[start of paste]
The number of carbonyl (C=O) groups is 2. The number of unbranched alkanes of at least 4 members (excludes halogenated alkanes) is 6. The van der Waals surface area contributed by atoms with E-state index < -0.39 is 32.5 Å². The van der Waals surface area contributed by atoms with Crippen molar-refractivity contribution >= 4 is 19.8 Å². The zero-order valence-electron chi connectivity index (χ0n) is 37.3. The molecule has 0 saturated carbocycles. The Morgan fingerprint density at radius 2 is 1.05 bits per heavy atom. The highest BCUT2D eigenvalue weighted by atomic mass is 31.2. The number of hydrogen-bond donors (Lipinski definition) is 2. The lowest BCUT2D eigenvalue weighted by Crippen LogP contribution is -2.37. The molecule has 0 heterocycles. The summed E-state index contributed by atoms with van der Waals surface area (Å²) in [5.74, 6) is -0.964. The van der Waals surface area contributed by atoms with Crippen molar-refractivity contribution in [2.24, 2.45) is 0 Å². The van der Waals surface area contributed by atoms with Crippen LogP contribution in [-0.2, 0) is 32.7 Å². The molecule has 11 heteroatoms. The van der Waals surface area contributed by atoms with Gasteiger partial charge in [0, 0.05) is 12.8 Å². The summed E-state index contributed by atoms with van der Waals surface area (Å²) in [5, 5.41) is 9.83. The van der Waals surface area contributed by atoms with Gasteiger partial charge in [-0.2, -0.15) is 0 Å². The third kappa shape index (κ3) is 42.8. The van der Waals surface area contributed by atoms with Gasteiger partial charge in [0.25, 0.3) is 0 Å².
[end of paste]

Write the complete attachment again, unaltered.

The number of carbonyl (C=O) groups is 2. The number of unbranched alkanes of at least 4 members (excludes halogenated alkanes) is 6. The van der Waals surface area contributed by atoms with E-state index < -0.39 is 32.5 Å². The van der Waals surface area contributed by atoms with Crippen molar-refractivity contribution >= 4 is 19.8 Å². The zero-order valence-electron chi connectivity index (χ0n) is 37.3. The molecule has 0 saturated carbocycles. The Morgan fingerprint density at radius 2 is 1.05 bits per heavy atom. The highest BCUT2D eigenvalue weighted by atomic mass is 31.2. The number of hydrogen-bond donors (Lipinski definition) is 2. The lowest BCUT2D eigenvalue weighted by Crippen LogP contribution is -2.37. The molecule has 0 heterocycles. The summed E-state index contributed by atoms with van der Waals surface area (Å²) in [5.74, 6) is -0.964. The van der Waals surface area contributed by atoms with Crippen molar-refractivity contribution in [2.24, 2.45) is 0 Å². The van der Waals surface area contributed by atoms with Crippen LogP contribution in [-0.2, 0) is 32.7 Å². The molecule has 11 heteroatoms. The van der Waals surface area contributed by atoms with Gasteiger partial charge in [0, 0.05) is 12.8 Å². The summed E-state index contributed by atoms with van der Waals surface area (Å²) in [5, 5.41) is 9.83. The van der Waals surface area contributed by atoms with Gasteiger partial charge in [-0.2, -0.15) is 0 Å². The third kappa shape index (κ3) is 42.8. The van der Waals surface area contributed by atoms with Gasteiger partial charge in [0.25, 0.3) is 0 Å².